Countdown to the Count

Update 486 – Countdown to the Count:
What We Know, with 100 Hours to Go

In a little less than 100 hours, an election that has felt like the longest in our history will finally come to an end. More than 85 million people have already cast their votes, and more will in the days to come. These votes come despite a vicious pandemic, its adjoining recession, and attempts to undermine the election by President Trump himself. 

In battleground states, early vote totals are surging, but legal questions loom. Ninth inning court decisions threaten to throw a curveball. Nevertheless, enthusiasm remains high and turnout is sure to break records. More on the state of the race at week’s end, looking at currently available numbers both raw and projected, legal questions to follow, and what to watch for at the end. 

Good weekends, all….

Dana

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The Battleground 

Vice President Biden leads national polls by 10 points and turnout rates favor Democrats by over 17 points, pointing to a potential blue wave. Battleground states this year, ordered from most to least electoral votes, include: 

  • Texas (38 EVs): Trump is up by 1.2 points in Texas. This year, Texas limited mail-in voting only to those unable to come to the polls. More than nine million Texans cast votes this week, surpassing 2016 turnout. And more than 16.9 million voters are registered in Texas, an increase of 3 million from 2016. 
  • Florida (29 EVs): Both Biden and Trump are campaigning in Florida this week. Since Labor Day, Biden has outspent Trump three-to-one in Florida, and he is leading by 2.2 points in polls. Roughly 474,000 more registered Republicans have voted in-person in Florida than Democrats, but Democrats are leading mail-in voting by 637,000 votes. Republicans will likely continue to vote in-person, but total votes cast have already surpassed 2016 totals. 
  • Pennsylvania (20 EVs): Biden currently leads in Pennsylvania by 5.2 points. Since 2016, Democratic voter registration has declined by 10,000 while Republicans registered 205,000 voters. But Democrats hold a 700,000 voter registration edge statewide. So far, 2.1 million people, majority Democrat, have mailed in their ballots.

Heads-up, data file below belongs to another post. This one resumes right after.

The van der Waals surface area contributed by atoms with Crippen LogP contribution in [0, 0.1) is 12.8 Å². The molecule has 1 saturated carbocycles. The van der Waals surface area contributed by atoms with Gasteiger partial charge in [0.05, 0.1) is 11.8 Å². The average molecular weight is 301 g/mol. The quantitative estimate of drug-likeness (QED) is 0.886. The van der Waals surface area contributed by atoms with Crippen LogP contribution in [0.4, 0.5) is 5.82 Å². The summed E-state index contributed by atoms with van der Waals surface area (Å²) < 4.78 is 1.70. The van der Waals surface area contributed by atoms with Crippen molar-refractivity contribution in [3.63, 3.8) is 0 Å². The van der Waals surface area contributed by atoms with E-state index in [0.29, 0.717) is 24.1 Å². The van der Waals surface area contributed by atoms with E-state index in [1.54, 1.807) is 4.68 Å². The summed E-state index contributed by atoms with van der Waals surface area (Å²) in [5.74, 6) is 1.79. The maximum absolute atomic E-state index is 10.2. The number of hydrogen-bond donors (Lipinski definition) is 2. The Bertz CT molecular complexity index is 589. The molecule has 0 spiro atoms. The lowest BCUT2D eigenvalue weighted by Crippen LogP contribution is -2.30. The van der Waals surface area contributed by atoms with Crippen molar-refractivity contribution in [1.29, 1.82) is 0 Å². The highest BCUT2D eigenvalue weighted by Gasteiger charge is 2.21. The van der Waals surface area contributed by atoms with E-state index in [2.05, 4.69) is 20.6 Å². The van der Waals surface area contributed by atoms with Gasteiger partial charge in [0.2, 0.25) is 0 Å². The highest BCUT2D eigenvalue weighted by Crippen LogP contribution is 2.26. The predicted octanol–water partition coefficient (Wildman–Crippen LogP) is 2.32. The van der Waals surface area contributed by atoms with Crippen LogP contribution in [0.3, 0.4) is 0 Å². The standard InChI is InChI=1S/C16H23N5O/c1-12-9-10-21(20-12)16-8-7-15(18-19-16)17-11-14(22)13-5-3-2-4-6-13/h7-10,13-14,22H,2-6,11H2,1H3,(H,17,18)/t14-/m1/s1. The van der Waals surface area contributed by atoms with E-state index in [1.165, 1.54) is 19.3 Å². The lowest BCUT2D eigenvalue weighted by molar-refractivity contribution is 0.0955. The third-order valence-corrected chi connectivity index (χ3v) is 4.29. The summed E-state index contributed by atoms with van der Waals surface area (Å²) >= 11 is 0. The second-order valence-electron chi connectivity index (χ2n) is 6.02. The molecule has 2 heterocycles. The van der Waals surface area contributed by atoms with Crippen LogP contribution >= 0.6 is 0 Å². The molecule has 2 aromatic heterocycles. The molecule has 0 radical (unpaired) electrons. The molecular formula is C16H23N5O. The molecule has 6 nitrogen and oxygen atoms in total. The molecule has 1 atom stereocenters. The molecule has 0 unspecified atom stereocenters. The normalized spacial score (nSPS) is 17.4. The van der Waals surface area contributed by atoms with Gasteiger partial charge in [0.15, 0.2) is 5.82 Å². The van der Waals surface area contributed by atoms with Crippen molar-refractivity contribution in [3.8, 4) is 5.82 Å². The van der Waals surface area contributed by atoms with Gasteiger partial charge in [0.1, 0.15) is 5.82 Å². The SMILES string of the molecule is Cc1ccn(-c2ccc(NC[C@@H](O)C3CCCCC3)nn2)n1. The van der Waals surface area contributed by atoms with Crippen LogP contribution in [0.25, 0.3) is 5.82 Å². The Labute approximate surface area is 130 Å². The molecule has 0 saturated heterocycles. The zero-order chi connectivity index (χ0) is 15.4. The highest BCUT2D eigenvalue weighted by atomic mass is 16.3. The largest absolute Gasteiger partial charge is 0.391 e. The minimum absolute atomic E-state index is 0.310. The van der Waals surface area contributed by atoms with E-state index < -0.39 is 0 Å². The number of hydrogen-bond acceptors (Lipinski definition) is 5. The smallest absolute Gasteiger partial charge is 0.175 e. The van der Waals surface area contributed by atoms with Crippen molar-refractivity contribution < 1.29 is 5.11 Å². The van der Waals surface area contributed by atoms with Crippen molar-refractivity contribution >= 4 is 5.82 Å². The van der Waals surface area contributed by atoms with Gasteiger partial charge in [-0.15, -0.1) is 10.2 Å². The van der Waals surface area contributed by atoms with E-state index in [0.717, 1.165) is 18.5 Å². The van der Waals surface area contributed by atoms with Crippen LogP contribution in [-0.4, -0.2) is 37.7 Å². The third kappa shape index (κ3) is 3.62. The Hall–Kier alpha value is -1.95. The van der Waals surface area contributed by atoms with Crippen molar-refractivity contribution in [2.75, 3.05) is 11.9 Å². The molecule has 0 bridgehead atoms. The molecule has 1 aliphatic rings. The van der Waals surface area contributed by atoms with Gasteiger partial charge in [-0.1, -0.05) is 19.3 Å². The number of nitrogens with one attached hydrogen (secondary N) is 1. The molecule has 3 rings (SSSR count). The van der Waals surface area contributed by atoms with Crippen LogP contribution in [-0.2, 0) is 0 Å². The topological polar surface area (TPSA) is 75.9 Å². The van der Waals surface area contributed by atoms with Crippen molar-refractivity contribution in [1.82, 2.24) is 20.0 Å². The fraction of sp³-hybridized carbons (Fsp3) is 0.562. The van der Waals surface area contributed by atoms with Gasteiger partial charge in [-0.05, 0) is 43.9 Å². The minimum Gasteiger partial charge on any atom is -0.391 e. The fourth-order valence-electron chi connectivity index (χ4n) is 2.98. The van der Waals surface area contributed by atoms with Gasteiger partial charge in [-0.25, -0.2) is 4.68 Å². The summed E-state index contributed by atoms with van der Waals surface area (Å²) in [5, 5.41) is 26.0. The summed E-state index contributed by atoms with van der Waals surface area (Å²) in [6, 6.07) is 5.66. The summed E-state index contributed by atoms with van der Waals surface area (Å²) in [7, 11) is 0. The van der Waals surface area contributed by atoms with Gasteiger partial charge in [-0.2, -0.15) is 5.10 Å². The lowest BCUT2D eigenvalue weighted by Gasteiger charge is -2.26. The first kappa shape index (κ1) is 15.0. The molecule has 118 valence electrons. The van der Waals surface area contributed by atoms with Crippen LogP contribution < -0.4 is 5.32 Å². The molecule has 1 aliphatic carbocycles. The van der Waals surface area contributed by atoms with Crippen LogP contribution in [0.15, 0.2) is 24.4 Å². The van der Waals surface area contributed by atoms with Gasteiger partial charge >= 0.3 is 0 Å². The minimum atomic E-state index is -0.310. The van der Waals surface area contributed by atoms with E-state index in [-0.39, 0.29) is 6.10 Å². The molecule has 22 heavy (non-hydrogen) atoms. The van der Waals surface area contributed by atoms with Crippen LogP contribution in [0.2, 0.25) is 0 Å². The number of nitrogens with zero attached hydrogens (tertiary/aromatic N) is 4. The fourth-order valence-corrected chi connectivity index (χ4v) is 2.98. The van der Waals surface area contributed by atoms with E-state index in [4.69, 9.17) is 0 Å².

• Ohio (18 EVs): In the polls, Trump currently leads Biden by 0.9 in Ohio. Ohio offers in-person early voting and the ability to request an absentee ballot up to three days before Election Day. More than 2.5 million Ohioans have already cast their ballots. But unlike other states, fewer Ohio Democrats and more Republicans are voting early and absentee compared to the same point in 2016.
  • Other states to watch: Other battleground states include Michigan (16 EVs), Georgia (16 EVs), North Carolina (15 EVs), Arizona (11 EVs), and Iowa (6 EVs), with polls showing Biden leading in Michigan by 9.1 points, Arizona by 3.1, North Carolina by 2.3, Georgia by 1.7, and Iowa by 0.3. While Trump is looking to flip Minnesota, which Clinton won by less than 2 points in 2016, Biden is leading the state by 8.2 points. NC, MN, and GA, along with Wisconsin, will likely report unofficial results by noon on Thursday, providing an indication of pre-election poll accuracy and the degree of red-to-blue shift in crucial swing states. 

November Surprises (Trick-or-Trump?)

The pandemic will likely depress in-person turnout on Election Day. This will be especially true in Midwest states like Michigan, where COVID cases have spiked. The election will hinge on mail-in voting, but USPS Postmaster General Louis DeJoy has made voter suppression a priority. In a recent New York case, DeJoy argued that on-time delivery of election mail was not a Constitutional right. In response, U.S. District Judge Emmet Sullivan on Tuesday ordered the USPS to increase trips to deliver election mail on time.

Other threats are coming directly from the President. During the presidential debates, Trump refused to say that he would accept independently-verified electoral results. Trump routinely instructs his supporters to watch the polls carefully, prompting fears of voter intimidation. Trump this week; “The only way we’re going to lose this election is if the election is rigged.” Trump’s statements signal a potential for political uproar or even post-election violence should the results be delayed and/or tight.